Serving large files from a single location, or even from a comparatively small set of distributed mirrors, also d'esn't scale very well. Ask anyone who hosts a Linux distribution mirror what they see when a Linux distributor kicks a new release out the door!

To move large files efficiently, you really want to get the data distributed around the network, with redundant copies topologically close to those who need it. Staging the data close to those who need it means that observed throughput *will* typically go up and network hot spots *can* usually be avoided. A free side benefit of distributing large files this way is that distribution of files via a series of geographically dispersed nodes grants the content of those files a degree of resistance to network denial of service attacks, or to data loss due to simple hardware failure.

All this is wonderful, so far as it g'es, but if you are like me, you probably have a well-developed skeptical side:

  • "What d'es it cost to use LoRS?";
  • "Are there running production-quality applications, on the platforms I need?"; and
  • "Can I trust my data to some bunch of random LoRS nodes?"

    For once, the answers are all pretty good:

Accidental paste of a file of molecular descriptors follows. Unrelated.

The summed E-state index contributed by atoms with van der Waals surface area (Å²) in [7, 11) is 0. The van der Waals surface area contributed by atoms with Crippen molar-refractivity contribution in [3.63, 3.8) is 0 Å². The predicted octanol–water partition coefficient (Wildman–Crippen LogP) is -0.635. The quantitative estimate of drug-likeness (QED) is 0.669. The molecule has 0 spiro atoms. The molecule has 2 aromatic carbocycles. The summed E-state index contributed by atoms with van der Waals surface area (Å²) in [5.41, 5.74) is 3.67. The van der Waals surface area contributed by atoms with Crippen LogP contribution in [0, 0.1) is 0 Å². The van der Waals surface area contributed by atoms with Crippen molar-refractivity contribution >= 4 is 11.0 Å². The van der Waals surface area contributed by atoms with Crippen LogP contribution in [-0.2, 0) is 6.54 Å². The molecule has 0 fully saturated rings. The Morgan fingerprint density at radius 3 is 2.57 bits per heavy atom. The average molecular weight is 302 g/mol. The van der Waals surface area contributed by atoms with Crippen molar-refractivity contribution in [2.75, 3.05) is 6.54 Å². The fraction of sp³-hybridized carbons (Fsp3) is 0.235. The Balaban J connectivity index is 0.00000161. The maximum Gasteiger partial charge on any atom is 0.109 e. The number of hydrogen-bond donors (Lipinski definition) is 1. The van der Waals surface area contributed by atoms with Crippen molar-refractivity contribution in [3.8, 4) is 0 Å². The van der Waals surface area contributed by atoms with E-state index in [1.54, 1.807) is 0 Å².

• You can use LoRS for free, in part because the LoCI project has received federal funding as well as support from many volunteers who host storage nodes;
  • LoRS is available in graphical and command line form for Windows PCs, Mac OS X boxes, including source to build on Solaris, Linux and other Unix systems; and
  • LoRS uses encryption to protect your data from storage depot operators (and storage depot operators from your data); protection against arbitrary loss of a node, or data on a node comes from the fact that you will typically make redundant copies of the same data (stored in chunks) on a variety of different storage nodes, so that if one node g'es down you can get a copy of the missing chunks from a different node.

    All this sounds pretty cool, d'esn't it?

    Having said that, I won't kid you: installing LoRS may take a little noodling around depending on what you've already got installed (you'll need to download and install Tcl/Tk and Perl, for example, if you don't already have them installed on your system); it is not yet a download-click-and-go operation (but neither d'es it typically require expert knowledge to do an install). I'd put it at the level where it helps to be technically minded, but you don't need to be a hard core geek (or even a minor league geek) to make it work.